Silent Reading

In from play, he practices another breakthrough,

silent reading. His mouth moves to the

assistance of his eyes, and he thinks speaking,
nibbling at the dried milk of imagination
with his wobbly teeth. He’s puzzled
about which aspects of himself are durable,

he thinks he is his body, lithe and strong,
a little more proficient every day. No

inkling of the way things may develop

disturbs his quartered heart; his bones are flexible

and how they’ll harden isn’t his concern.

He reads
his story book as if it were a manual

for how to go on, calculating
ways to go from tales of silver ponies and gold

dragons reconciled by the end. He skips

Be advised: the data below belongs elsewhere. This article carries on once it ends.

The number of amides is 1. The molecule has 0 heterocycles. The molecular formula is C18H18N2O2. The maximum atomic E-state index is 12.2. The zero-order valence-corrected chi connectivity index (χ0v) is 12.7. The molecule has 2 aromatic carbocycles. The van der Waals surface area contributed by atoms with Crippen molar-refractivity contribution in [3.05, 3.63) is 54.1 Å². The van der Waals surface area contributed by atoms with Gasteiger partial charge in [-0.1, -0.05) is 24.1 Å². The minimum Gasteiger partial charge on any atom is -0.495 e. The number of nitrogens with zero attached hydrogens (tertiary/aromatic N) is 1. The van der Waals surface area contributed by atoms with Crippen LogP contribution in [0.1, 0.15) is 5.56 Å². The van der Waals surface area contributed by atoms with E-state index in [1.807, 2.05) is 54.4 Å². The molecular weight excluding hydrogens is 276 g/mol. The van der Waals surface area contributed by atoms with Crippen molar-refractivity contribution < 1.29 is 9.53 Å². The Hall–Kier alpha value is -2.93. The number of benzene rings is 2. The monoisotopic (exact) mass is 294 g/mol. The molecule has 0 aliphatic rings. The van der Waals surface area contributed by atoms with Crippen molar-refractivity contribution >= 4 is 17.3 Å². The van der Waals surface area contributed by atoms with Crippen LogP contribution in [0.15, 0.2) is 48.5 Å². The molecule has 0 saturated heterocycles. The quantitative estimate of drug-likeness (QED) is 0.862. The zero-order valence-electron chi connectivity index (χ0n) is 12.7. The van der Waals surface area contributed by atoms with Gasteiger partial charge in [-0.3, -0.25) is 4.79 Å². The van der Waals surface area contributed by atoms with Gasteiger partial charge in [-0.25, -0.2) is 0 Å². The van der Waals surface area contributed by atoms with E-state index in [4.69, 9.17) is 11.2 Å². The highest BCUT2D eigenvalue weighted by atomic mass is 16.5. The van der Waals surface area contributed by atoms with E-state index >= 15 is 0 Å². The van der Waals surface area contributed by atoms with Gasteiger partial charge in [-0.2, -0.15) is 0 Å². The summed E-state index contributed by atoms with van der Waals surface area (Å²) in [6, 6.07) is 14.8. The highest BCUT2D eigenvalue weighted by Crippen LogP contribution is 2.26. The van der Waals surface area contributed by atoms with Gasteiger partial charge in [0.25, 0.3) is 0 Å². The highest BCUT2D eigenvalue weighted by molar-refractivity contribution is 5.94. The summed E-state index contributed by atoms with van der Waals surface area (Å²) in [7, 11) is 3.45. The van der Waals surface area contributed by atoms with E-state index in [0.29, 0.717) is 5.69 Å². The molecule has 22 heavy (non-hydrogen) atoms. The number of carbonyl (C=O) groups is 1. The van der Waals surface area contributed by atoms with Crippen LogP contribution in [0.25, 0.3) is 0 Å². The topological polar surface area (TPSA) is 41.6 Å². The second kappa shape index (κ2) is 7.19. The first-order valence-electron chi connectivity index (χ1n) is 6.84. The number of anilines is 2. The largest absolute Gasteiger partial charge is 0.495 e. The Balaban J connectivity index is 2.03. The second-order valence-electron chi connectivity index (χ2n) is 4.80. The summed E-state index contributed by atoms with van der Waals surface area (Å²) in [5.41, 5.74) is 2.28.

the words he doesn’t really recognise, like

illness, poverty, defeat, disgrace, and pain,

he sounds them accurately and moves on

to things that have a meaning.

The world spins
down its atmosphere; none of the stars

is someone else’s sun; he gathers
that he owns a made-up world
inclusive of enchanted fortresses, bad
wolves and absent giants, castles, caves,

a treasure map of other people’s stories,

 

some making sense of some of it,
and some no sense at all.

 

Cumbria 1981

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